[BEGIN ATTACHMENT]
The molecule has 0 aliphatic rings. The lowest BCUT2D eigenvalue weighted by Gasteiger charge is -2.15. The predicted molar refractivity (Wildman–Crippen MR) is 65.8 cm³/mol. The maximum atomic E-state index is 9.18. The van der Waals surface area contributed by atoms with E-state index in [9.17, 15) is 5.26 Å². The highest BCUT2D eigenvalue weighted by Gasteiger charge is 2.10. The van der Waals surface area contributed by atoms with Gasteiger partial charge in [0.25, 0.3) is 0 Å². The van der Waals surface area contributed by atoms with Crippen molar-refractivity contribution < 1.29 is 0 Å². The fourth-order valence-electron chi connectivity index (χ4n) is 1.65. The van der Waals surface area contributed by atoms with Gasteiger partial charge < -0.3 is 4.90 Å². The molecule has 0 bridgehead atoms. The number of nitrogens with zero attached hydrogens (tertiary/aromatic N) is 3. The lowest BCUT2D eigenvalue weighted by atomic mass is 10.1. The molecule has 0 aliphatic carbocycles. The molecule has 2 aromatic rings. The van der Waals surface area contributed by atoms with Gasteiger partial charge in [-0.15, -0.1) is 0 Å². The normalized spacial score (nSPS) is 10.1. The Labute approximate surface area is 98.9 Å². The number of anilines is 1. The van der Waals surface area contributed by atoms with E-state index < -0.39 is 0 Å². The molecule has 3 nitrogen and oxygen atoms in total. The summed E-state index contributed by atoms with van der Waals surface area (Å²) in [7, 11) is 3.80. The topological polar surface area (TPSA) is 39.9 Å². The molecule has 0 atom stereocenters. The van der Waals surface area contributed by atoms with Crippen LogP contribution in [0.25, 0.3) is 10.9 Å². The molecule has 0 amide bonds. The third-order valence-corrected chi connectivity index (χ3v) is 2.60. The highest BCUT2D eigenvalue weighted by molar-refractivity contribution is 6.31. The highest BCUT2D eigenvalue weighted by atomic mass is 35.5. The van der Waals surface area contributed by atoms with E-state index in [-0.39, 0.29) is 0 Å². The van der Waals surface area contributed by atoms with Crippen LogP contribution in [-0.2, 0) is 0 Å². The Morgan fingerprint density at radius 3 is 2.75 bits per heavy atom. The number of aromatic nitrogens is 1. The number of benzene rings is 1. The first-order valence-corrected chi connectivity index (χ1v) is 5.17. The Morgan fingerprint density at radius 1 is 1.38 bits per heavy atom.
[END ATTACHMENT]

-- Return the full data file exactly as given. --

The molecule has 0 aliphatic rings. The lowest BCUT2D eigenvalue weighted by Gasteiger charge is -2.15. The predicted molar refractivity (Wildman–Crippen MR) is 65.8 cm³/mol. The maximum atomic E-state index is 9.18. The van der Waals surface area contributed by atoms with E-state index in [9.17, 15) is 5.26 Å². The highest BCUT2D eigenvalue weighted by Gasteiger charge is 2.10. The van der Waals surface area contributed by atoms with Gasteiger partial charge in [0.25, 0.3) is 0 Å². The van der Waals surface area contributed by atoms with Crippen molar-refractivity contribution < 1.29 is 0 Å². The fourth-order valence-electron chi connectivity index (χ4n) is 1.65. The van der Waals surface area contributed by atoms with Gasteiger partial charge < -0.3 is 4.90 Å². The molecule has 0 bridgehead atoms. The number of nitrogens with zero attached hydrogens (tertiary/aromatic N) is 3. The lowest BCUT2D eigenvalue weighted by atomic mass is 10.1. The molecule has 0 aliphatic carbocycles. The molecule has 2 aromatic rings. The van der Waals surface area contributed by atoms with Gasteiger partial charge in [-0.15, -0.1) is 0 Å². The normalized spacial score (nSPS) is 10.1. The Labute approximate surface area is 98.9 Å². The number of anilines is 1. The van der Waals surface area contributed by atoms with E-state index < -0.39 is 0 Å². The molecule has 3 nitrogen and oxygen atoms in total. The summed E-state index contributed by atoms with van der Waals surface area (Å²) in [7, 11) is 3.80. The topological polar surface area (TPSA) is 39.9 Å². The molecule has 0 atom stereocenters. The van der Waals surface area contributed by atoms with Crippen LogP contribution in [0.25, 0.3) is 10.9 Å². The molecule has 0 amide bonds. The third-order valence-corrected chi connectivity index (χ3v) is 2.60. The highest BCUT2D eigenvalue weighted by molar-refractivity contribution is 6.31. The highest BCUT2D eigenvalue weighted by atomic mass is 35.5. The van der Waals surface area contributed by atoms with E-state index in [-0.39, 0.29) is 0 Å². The van der Waals surface area contributed by atoms with Crippen LogP contribution in [-0.2, 0) is 0 Å². The Morgan fingerprint density at radius 3 is 2.75 bits per heavy atom. The number of aromatic nitrogens is 1. The number of benzene rings is 1. The first-order valence-corrected chi connectivity index (χ1v) is 5.17. The Morgan fingerprint density at radius 1 is 1.38 bits per heavy atom.